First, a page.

Electronic – protection circuit Lithium-ion batteries

batterieslithiumlithium ionprotection

I am designing a lithium-ion battery in my project but I am a little confused in regards to certain aspects of the protection circuit of lithium-ion batteries.I know about the different stages of charging a Li-Ion and you have to have a lithium charger IC to do the charging safely for you. If I understand it correctly you need to protect the battery against overcharge, overdischarge and overcurrent(shortcircuit) situations.

The Li-Ion battery(single cell, 1200mAh) I selected has a protection circuit of its own but the shutdown voltage is somewhere around 2.4V to 2.7V and the overcharge voltage is around 4.2/4.3V. My confusion lies around this 2.4V to 2.7V, I understood you shouldnt let Li-Ion discharge below 3.0V. My battery supplier and another source I found are saying it is better the batteries protection circuit should not be activated and they suggested I should also build an "extra/second" protection circuit on my PCB with a higher voltage like 3.0V so this circuit switches of the load first instead of the protection of the battery.

I cant confirm this in any other sources which seems strange to me for such an important aspect if there were correct. So my question basically is what the right design practice is and how this is often done. I know Seiko is pretty big in over/under voltage protection ICs but I can also imagine circuit with supervisors or op-amps.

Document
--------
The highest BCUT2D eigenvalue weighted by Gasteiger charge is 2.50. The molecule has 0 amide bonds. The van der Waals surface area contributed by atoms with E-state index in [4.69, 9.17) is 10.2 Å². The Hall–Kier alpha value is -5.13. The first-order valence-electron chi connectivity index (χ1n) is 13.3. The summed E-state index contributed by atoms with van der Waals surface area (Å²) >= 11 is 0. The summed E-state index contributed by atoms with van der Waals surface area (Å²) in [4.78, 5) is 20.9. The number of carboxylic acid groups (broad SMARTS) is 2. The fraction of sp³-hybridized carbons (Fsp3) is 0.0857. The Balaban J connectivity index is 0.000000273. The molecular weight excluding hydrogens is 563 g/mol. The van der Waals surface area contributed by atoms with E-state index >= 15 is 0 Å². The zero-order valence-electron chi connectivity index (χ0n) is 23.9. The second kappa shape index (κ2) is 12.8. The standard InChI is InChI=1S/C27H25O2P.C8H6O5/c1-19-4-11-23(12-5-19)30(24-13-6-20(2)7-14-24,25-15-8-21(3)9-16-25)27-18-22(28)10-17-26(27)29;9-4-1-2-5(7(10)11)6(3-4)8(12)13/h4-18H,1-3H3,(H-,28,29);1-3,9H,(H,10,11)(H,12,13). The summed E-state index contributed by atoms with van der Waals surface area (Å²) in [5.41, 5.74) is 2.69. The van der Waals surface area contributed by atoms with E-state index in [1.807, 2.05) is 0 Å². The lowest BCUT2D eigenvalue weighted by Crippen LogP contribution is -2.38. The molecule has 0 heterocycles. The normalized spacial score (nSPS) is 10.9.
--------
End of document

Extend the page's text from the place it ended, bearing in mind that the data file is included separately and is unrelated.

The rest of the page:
An other question I have is in regards to a NTC thermistor for Li_ion batteries.
(white or yellow wire in many batteries or packs)How important is this? When should I include this in my design? Because I sometimes see charger IC's with and without a connection for a thermistor.

Best Answer

A1. The built-in protection for li-ion cells should be considered "emergency protection"--it should not be relied upon for normal cycle V & A protection. In a "safe" battery design, V&A protection should "always" be included in your design.

A2. A thermistor protected battery system is wise. Sometimes li-ion cells do not dis/charge at the same rate & cause an imbalance in the series/parallel configuration of larger Ah batteries. A thermistor can be used to detect an overheating condition, prevent a fire, slow the dis/charge rate/s, or indicate a dis/charging fault in a smart battery system. I consider it very important in a safe battery system, but, it is often overlooked or ignored when ICR type li-ion cells are used. If you want to make a safe battery pack, then I suggest you always include a thermistor & supporting circuitry--don't allow the incomplete/shoddy designs of others to affect your design decisions.